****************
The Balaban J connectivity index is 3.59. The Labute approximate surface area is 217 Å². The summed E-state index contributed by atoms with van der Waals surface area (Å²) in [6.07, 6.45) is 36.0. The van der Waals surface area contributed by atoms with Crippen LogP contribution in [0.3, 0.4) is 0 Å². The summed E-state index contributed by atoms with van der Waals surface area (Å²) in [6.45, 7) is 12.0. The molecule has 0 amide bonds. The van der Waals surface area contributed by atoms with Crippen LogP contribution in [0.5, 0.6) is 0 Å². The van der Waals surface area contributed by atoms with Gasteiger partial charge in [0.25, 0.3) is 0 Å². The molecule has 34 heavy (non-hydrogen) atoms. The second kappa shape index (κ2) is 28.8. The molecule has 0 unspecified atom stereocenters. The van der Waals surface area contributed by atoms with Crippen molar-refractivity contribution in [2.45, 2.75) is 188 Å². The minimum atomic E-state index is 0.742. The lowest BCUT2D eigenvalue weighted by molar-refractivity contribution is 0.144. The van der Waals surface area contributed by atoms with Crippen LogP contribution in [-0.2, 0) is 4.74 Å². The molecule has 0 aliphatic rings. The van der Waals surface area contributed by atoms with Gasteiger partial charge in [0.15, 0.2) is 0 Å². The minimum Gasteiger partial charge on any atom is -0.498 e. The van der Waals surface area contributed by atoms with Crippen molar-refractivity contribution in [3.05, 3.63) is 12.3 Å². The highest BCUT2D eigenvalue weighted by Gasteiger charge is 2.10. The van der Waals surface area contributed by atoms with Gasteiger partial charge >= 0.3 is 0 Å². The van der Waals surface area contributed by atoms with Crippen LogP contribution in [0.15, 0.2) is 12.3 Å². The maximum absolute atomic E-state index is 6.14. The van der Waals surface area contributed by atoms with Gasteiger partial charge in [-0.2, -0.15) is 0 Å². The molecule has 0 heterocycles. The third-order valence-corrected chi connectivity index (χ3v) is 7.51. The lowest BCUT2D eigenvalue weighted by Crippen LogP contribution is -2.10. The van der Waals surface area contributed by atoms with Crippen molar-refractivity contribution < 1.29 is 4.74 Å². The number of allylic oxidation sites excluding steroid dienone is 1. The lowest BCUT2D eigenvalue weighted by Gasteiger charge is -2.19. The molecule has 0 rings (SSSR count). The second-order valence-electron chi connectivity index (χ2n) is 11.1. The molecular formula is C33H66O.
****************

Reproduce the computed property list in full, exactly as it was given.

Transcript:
The Balaban J connectivity index is 3.59. The Labute approximate surface area is 217 Å². The summed E-state index contributed by atoms with van der Waals surface area (Å²) in [6.07, 6.45) is 36.0. The van der Waals surface area contributed by atoms with Crippen LogP contribution in [0.3, 0.4) is 0 Å². The summed E-state index contributed by atoms with van der Waals surface area (Å²) in [6.45, 7) is 12.0. The molecule has 0 amide bonds. The van der Waals surface area contributed by atoms with Crippen LogP contribution in [0.5, 0.6) is 0 Å². The van der Waals surface area contributed by atoms with Gasteiger partial charge in [0.25, 0.3) is 0 Å². The molecule has 34 heavy (non-hydrogen) atoms. The second kappa shape index (κ2) is 28.8. The molecule has 0 unspecified atom stereocenters. The van der Waals surface area contributed by atoms with Crippen molar-refractivity contribution in [2.45, 2.75) is 188 Å². The minimum atomic E-state index is 0.742. The lowest BCUT2D eigenvalue weighted by molar-refractivity contribution is 0.144. The van der Waals surface area contributed by atoms with Crippen LogP contribution in [-0.2, 0) is 4.74 Å². The molecule has 0 aliphatic rings. The van der Waals surface area contributed by atoms with Gasteiger partial charge in [0.15, 0.2) is 0 Å². The minimum Gasteiger partial charge on any atom is -0.498 e. The van der Waals surface area contributed by atoms with Crippen molar-refractivity contribution in [3.05, 3.63) is 12.3 Å². The highest BCUT2D eigenvalue weighted by Gasteiger charge is 2.10. The van der Waals surface area contributed by atoms with Gasteiger partial charge >= 0.3 is 0 Å². The van der Waals surface area contributed by atoms with Crippen LogP contribution in [0.15, 0.2) is 12.3 Å². The maximum absolute atomic E-state index is 6.14. The van der Waals surface area contributed by atoms with Gasteiger partial charge in [-0.2, -0.15) is 0 Å². The molecule has 0 heterocycles. The third-order valence-corrected chi connectivity index (χ3v) is 7.51. The lowest BCUT2D eigenvalue weighted by Crippen LogP contribution is -2.10. The van der Waals surface area contributed by atoms with Crippen molar-refractivity contribution < 1.29 is 4.74 Å². The number of allylic oxidation sites excluding steroid dienone is 1. The lowest BCUT2D eigenvalue weighted by Gasteiger charge is -2.19. The molecule has 0 rings (SSSR count). The second-order valence-electron chi connectivity index (χ2n) is 11.1. The molecular formula is C33H66O.